Mathematically, it is a system made up with a series of linked blocks that do data augmentation.

As an example, again saying in supervised setting, a sensor is a block that takes a data source and output sensed (batched and augmented) data. A sensor needs to be used along with a source. A concrete example could be the sensor for the MNIST dataset. Taking a Source, we could make a sensor:

sensor = FeedSensor(name='data', source_in=source)

The type of a sensor must match that of a source.

For IntegratedSensor, it is supported to add Joker to augment data. The way to augment data is similar with building blocks using Brain, but simpler, since data augmentation is added sequentially, shown in the following:

sensor = IntegratedSensor(source_in=cifar_source,
sensor.attach(FlipJoker(flip_left_right=True, name="left_right_flip"))
sensor.attach(PaddingLayer(padding=[4, 4]))
sensor.attach(CropJoker(height=32, width=32, name="crop"))

The end computational graph is shown as following.

alternate text


A brain is the data processing engine to process data supplied by Sensor to fulfill certain tasks. More specifically,

  • it builds up blocks to form an arbitrary network
  • offers sub-graphs for inference, loss, evaluation, summaries
  • provides access to all data and parameters within

To use a brain, feed in data as a list, as how it is done in any other blocks. Some pre-specified brains are available under akid.models.brains. An example that sets up a brain using existing brains is:

# ... first get a feed sensor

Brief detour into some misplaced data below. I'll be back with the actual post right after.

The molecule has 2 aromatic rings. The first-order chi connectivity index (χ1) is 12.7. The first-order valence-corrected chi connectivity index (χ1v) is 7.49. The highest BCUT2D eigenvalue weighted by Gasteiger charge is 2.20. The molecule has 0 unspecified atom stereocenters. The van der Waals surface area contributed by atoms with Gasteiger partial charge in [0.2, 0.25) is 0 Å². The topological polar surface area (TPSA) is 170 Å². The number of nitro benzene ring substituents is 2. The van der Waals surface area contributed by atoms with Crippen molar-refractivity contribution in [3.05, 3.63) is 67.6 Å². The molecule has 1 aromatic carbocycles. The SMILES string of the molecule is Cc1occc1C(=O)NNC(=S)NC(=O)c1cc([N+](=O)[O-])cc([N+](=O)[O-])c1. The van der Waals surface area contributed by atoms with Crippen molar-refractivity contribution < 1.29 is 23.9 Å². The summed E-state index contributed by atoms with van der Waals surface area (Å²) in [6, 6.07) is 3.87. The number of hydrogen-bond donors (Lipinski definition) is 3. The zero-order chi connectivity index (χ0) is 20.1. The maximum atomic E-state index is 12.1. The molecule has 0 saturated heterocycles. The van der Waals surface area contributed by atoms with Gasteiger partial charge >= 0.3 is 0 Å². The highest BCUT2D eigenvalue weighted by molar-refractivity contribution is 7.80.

brain = OneLayerBrain(name="brain")
input = [, sensor.labels()]

Note in this case, data() and labels() of sensor returns tensors. It is not always the case. If it does not, saying return a list of tensors, you need do things like:

input = []

Act accordingly.

Similarly, all blocks work this way.

A brain provides easy ways to connect blocks. For example, a one layer brain can be built through the following:

class OneLayerBrain(Brain):
    def __init__(self, **kwargs):
        super(OneLayerBrain, self).__init__(**kwargs)
            ConvolutionLayer(ksize=[5, 5],
                            strides=[1, 1, 1, 1],
            PoolingLayer(ksize=[1, 5, 5, 1],
                        strides=[1, 5, 5, 1],

        self.attach(InnerProductLayer(out_channel_num=10, name="ip1"))
                {"name": "ip1", "idxs": [0]},
                {"name": "system_in", "idxs": [1]}],

It assembles a convolution layer, a ReLU Layer, a pooling layer, an inner product layer and a loss layer. To attach a block (layer) that directly takes the outputs of the previous attached layer as inputs, just directly attach the block. If inputs exists, the brain will fetch corresponding tensors by name of the block attached and indices of the outputs of that layer. See the loss layer above for an example. Note that even though there are multiple inputs for the brain, the first attached layer of the brain will take the first of these input by default, given the convention that the first tensor is the data, and the remaining tensors are normally labels, which is not used till very late.



This module provides systems of different topology to compose `Block`s to create more complex blocks. A system does not concern which type of block it holds, but only concerns the mathematical topology how they connect.